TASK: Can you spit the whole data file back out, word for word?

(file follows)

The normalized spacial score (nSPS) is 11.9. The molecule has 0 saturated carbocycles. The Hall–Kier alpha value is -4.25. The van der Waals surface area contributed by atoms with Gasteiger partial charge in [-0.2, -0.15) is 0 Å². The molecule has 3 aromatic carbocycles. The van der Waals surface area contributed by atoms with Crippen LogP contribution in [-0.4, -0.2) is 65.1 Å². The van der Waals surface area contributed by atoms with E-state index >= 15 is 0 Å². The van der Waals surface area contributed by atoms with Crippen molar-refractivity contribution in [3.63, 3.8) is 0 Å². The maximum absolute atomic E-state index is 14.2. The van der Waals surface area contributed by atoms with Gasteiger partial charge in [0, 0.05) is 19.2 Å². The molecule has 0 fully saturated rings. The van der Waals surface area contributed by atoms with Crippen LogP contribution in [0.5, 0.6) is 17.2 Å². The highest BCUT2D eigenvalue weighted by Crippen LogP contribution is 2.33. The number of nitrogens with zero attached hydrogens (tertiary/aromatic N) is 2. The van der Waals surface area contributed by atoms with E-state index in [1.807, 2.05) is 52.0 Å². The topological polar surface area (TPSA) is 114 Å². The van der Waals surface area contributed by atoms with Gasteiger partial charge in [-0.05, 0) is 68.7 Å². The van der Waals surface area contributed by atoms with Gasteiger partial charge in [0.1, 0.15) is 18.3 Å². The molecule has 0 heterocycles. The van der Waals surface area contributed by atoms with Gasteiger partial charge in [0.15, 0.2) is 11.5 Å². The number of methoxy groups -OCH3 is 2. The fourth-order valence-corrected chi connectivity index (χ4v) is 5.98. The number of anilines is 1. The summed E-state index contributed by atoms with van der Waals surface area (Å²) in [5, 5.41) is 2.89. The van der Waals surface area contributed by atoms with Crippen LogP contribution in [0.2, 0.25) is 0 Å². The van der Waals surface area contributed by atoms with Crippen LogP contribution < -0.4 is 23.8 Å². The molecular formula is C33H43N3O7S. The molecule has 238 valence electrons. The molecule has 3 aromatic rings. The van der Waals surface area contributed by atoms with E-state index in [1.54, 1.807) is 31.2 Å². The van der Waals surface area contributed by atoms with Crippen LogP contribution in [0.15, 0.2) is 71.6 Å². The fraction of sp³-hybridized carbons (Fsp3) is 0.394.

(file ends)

The normalized spacial score (nSPS) is 11.9. The molecule has 0 saturated carbocycles. The Hall–Kier alpha value is -4.25. The van der Waals surface area contributed by atoms with Gasteiger partial charge in [-0.2, -0.15) is 0 Å². The molecule has 3 aromatic carbocycles. The van der Waals surface area contributed by atoms with Crippen LogP contribution in [-0.4, -0.2) is 65.1 Å². The van der Waals surface area contributed by atoms with E-state index >= 15 is 0 Å². The van der Waals surface area contributed by atoms with Crippen molar-refractivity contribution in [3.63, 3.8) is 0 Å². The maximum absolute atomic E-state index is 14.2. The van der Waals surface area contributed by atoms with Gasteiger partial charge in [0, 0.05) is 19.2 Å². The molecule has 0 fully saturated rings. The van der Waals surface area contributed by atoms with Crippen LogP contribution in [0.5, 0.6) is 17.2 Å². The highest BCUT2D eigenvalue weighted by Crippen LogP contribution is 2.33. The number of nitrogens with zero attached hydrogens (tertiary/aromatic N) is 2. The van der Waals surface area contributed by atoms with E-state index in [1.807, 2.05) is 52.0 Å². The topological polar surface area (TPSA) is 114 Å². The van der Waals surface area contributed by atoms with Gasteiger partial charge in [-0.05, 0) is 68.7 Å². The van der Waals surface area contributed by atoms with Gasteiger partial charge in [0.1, 0.15) is 18.3 Å². The molecule has 0 heterocycles. The van der Waals surface area contributed by atoms with Gasteiger partial charge in [0.15, 0.2) is 11.5 Å². The number of methoxy groups -OCH3 is 2. The fourth-order valence-corrected chi connectivity index (χ4v) is 5.98. The number of anilines is 1. The summed E-state index contributed by atoms with van der Waals surface area (Å²) in [5, 5.41) is 2.89. The van der Waals surface area contributed by atoms with Crippen LogP contribution in [0.2, 0.25) is 0 Å². The van der Waals surface area contributed by atoms with Crippen LogP contribution < -0.4 is 23.8 Å². The molecular formula is C33H43N3O7S. The molecule has 238 valence electrons. The molecule has 3 aromatic rings. The van der Waals surface area contributed by atoms with E-state index in [1.54, 1.807) is 31.2 Å². The van der Waals surface area contributed by atoms with Crippen LogP contribution in [0.15, 0.2) is 71.6 Å². The fraction of sp³-hybridized carbons (Fsp3) is 0.394.